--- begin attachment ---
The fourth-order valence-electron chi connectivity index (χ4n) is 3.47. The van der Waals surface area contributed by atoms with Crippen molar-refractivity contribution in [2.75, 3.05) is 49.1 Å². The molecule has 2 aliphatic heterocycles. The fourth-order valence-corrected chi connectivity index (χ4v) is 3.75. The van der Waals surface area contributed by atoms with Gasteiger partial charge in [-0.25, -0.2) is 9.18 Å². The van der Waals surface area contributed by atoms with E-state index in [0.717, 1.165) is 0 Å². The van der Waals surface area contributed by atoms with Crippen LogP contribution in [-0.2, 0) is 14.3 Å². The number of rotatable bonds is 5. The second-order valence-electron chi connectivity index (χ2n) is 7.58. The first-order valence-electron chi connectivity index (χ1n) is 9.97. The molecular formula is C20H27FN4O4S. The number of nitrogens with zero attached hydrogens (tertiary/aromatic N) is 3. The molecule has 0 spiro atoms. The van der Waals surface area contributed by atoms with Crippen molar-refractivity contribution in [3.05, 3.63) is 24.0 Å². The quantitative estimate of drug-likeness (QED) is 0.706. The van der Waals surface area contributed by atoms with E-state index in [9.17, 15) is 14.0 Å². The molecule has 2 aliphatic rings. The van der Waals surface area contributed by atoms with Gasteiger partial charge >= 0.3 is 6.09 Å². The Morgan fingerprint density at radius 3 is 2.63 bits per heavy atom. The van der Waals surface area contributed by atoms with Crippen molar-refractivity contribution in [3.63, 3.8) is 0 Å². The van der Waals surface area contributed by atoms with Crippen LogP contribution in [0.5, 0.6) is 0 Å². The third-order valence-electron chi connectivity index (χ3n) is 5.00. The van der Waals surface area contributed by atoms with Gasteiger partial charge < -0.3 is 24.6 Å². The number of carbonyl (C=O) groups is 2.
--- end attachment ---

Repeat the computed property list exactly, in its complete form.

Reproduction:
The fourth-order valence-electron chi connectivity index (χ4n) is 3.47. The van der Waals surface area contributed by atoms with Crippen molar-refractivity contribution in [2.75, 3.05) is 49.1 Å². The molecule has 2 aliphatic heterocycles. The fourth-order valence-corrected chi connectivity index (χ4v) is 3.75. The van der Waals surface area contributed by atoms with Gasteiger partial charge in [-0.25, -0.2) is 9.18 Å². The van der Waals surface area contributed by atoms with E-state index in [0.717, 1.165) is 0 Å². The van der Waals surface area contributed by atoms with Crippen LogP contribution in [-0.2, 0) is 14.3 Å². The number of rotatable bonds is 5. The second-order valence-electron chi connectivity index (χ2n) is 7.58. The first-order valence-electron chi connectivity index (χ1n) is 9.97. The molecular formula is C20H27FN4O4S. The number of nitrogens with zero attached hydrogens (tertiary/aromatic N) is 3. The molecule has 0 spiro atoms. The van der Waals surface area contributed by atoms with Crippen molar-refractivity contribution in [3.05, 3.63) is 24.0 Å². The quantitative estimate of drug-likeness (QED) is 0.706. The van der Waals surface area contributed by atoms with E-state index in [9.17, 15) is 14.0 Å². The molecule has 2 aliphatic rings. The van der Waals surface area contributed by atoms with Gasteiger partial charge >= 0.3 is 6.09 Å². The Morgan fingerprint density at radius 3 is 2.63 bits per heavy atom. The van der Waals surface area contributed by atoms with Crippen molar-refractivity contribution in [3.63, 3.8) is 0 Å². The van der Waals surface area contributed by atoms with Crippen LogP contribution in [0.5, 0.6) is 0 Å². The third-order valence-electron chi connectivity index (χ3n) is 5.00. The van der Waals surface area contributed by atoms with Gasteiger partial charge < -0.3 is 24.6 Å². The number of carbonyl (C=O) groups is 2.